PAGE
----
One of the biggest problems is an immature market liberalisation. Today’s situation of the opening of the city gas market is the same as the “Market competition promotion theory”, which I previously posted in a local newspaper. Opening markets in major regional cities such as Kagoshima and Sapporo this year is a natural consequence given deregulation trends that began with “1993 Hiraiwa Report”, abolition of antitrust law’s exemption provisions and the request of the times for liberalisation of city gas. In view of both government policies for the further-liberating the Japanese economy and realising a free and fair economic society based on self-responsibility as well as the market principle, this is an inevitable result.
The historical turning point of the rigid city gas system is the opening of the market this time. The challenge for the future is how to raise the new entry rate into the only partially opened local gas market, guided by the interpretation of the Antitrust law, and both macro and micro economic analysis.
Three-layer cake structure theory
The US Clean Power Plan (CPP) is based on the regulation of greenhouse gas (GHG) emissions from coal -fired power generation. Although CPP was abandoned by the Trump administration, US environmental policy will move into line with world trends eventually, no matter who wins the upcoming election in November. The recent federal court ruling is also a sign that it reflects the will of the people. Also, the reason why the Japanese government is revising coal-fired power generation is that is no longer able to silence the international emphasis or voice on the environment.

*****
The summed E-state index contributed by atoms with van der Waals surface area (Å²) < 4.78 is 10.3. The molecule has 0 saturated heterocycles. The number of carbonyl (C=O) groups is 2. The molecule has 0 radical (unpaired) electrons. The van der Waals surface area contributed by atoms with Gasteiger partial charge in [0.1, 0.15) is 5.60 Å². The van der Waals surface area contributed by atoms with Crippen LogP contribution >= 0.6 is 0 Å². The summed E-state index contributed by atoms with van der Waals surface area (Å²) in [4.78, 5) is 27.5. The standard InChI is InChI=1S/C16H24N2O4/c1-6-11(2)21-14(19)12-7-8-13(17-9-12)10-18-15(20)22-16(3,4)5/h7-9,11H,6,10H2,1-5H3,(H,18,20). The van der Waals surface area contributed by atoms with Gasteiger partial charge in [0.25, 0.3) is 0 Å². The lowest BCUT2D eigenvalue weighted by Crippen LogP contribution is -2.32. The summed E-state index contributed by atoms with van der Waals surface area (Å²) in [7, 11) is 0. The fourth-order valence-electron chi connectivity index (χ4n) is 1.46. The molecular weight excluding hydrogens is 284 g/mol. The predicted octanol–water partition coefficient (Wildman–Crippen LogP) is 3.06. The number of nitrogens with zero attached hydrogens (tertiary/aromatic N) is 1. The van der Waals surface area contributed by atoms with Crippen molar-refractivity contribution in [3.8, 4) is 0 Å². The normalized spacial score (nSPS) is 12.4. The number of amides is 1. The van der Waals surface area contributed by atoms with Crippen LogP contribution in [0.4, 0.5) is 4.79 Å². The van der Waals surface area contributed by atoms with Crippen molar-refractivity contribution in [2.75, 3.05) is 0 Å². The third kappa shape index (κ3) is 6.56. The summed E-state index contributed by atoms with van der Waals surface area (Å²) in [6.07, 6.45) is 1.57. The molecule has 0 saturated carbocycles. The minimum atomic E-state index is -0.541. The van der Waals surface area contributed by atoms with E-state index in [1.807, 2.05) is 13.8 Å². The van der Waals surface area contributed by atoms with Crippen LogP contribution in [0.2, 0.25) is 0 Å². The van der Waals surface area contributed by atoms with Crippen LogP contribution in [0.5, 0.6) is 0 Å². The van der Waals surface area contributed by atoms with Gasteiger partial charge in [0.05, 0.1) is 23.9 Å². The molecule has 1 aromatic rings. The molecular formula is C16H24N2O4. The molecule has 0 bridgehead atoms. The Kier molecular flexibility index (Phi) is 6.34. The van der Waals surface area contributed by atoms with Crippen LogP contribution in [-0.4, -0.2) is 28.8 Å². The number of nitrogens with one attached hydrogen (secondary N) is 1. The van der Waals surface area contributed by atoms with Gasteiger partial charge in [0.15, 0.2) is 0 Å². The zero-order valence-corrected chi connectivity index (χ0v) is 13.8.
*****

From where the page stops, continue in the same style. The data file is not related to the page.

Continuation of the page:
However, it goes without saying that electricity is the base energy. If you compare it to a cake, electricity is the foundation. Renewable energy is getting a lot of attention, but its widespread use has yet to materialise because of its technology and economics. In other words, it is a topping. LPG and city gas support the topping as a sponge on the base, and will play a major role with its exceptional environmental characteristics.
The best mix of energy is absolutely necessary, but without doubt fire remains at the centre of the family in the era of the coexistence with the coronavirus.
Mr Uezono was born in Satsumasendai city in Japan in 1955. After he graduated from the University of Tokyo in 1979, he engaged in domestic and overseas legal affairs, contract negotiations, litigation, intellectual property right, etc. at a mining and energy large company。After joining the current company as managing director in 1984, he has expanded the businesses of LPG, city gas and electricity, etc. under the strict regulations, and at the same time has played an active part for the global development of the LPG industry through presentations at conferences in Japan, the US and Europe, collaborative activities with overseas institutions, articles in industry magazines and introducing translations of industry news. He is a member of the National Propane Gas Association (NPGA) and the World LPG Association (WLPGA). Mr Euzono lives in Kagoshima city in Japan.